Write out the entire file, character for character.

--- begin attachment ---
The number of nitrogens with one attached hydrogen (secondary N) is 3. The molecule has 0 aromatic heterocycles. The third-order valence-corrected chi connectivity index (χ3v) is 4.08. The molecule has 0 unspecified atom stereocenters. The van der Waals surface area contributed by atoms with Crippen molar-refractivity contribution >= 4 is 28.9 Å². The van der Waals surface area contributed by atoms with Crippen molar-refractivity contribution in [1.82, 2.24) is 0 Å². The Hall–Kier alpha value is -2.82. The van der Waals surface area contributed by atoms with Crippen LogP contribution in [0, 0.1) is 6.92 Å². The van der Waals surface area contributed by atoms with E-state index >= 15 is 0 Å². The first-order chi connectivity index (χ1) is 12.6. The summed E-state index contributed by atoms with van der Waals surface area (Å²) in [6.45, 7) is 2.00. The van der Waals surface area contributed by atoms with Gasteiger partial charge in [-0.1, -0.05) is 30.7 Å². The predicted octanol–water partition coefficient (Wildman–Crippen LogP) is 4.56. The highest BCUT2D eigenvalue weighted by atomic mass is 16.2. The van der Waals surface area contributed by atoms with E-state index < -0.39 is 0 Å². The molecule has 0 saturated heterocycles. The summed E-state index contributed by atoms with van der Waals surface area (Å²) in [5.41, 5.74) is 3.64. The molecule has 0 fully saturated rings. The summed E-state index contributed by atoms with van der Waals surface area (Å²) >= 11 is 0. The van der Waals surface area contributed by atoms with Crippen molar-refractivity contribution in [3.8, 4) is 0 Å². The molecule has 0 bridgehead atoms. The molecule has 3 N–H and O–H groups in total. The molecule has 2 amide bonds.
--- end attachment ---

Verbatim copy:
The number of nitrogens with one attached hydrogen (secondary N) is 3. The molecule has 0 aromatic heterocycles. The third-order valence-corrected chi connectivity index (χ3v) is 4.08. The molecule has 0 unspecified atom stereocenters. The van der Waals surface area contributed by atoms with Crippen molar-refractivity contribution >= 4 is 28.9 Å². The van der Waals surface area contributed by atoms with Crippen molar-refractivity contribution in [1.82, 2.24) is 0 Å². The Hall–Kier alpha value is -2.82. The van der Waals surface area contributed by atoms with Crippen LogP contribution in [0, 0.1) is 6.92 Å². The van der Waals surface area contributed by atoms with E-state index >= 15 is 0 Å². The first-order chi connectivity index (χ1) is 12.6. The summed E-state index contributed by atoms with van der Waals surface area (Å²) in [6.45, 7) is 2.00. The van der Waals surface area contributed by atoms with Gasteiger partial charge in [-0.1, -0.05) is 30.7 Å². The predicted octanol–water partition coefficient (Wildman–Crippen LogP) is 4.56. The highest BCUT2D eigenvalue weighted by atomic mass is 16.2. The van der Waals surface area contributed by atoms with E-state index < -0.39 is 0 Å². The molecule has 0 saturated heterocycles. The summed E-state index contributed by atoms with van der Waals surface area (Å²) in [5.41, 5.74) is 3.64. The molecule has 0 fully saturated rings. The summed E-state index contributed by atoms with van der Waals surface area (Å²) >= 11 is 0. The van der Waals surface area contributed by atoms with Crippen molar-refractivity contribution in [3.8, 4) is 0 Å². The molecule has 0 bridgehead atoms. The molecule has 3 N–H and O–H groups in total. The molecule has 2 amide bonds.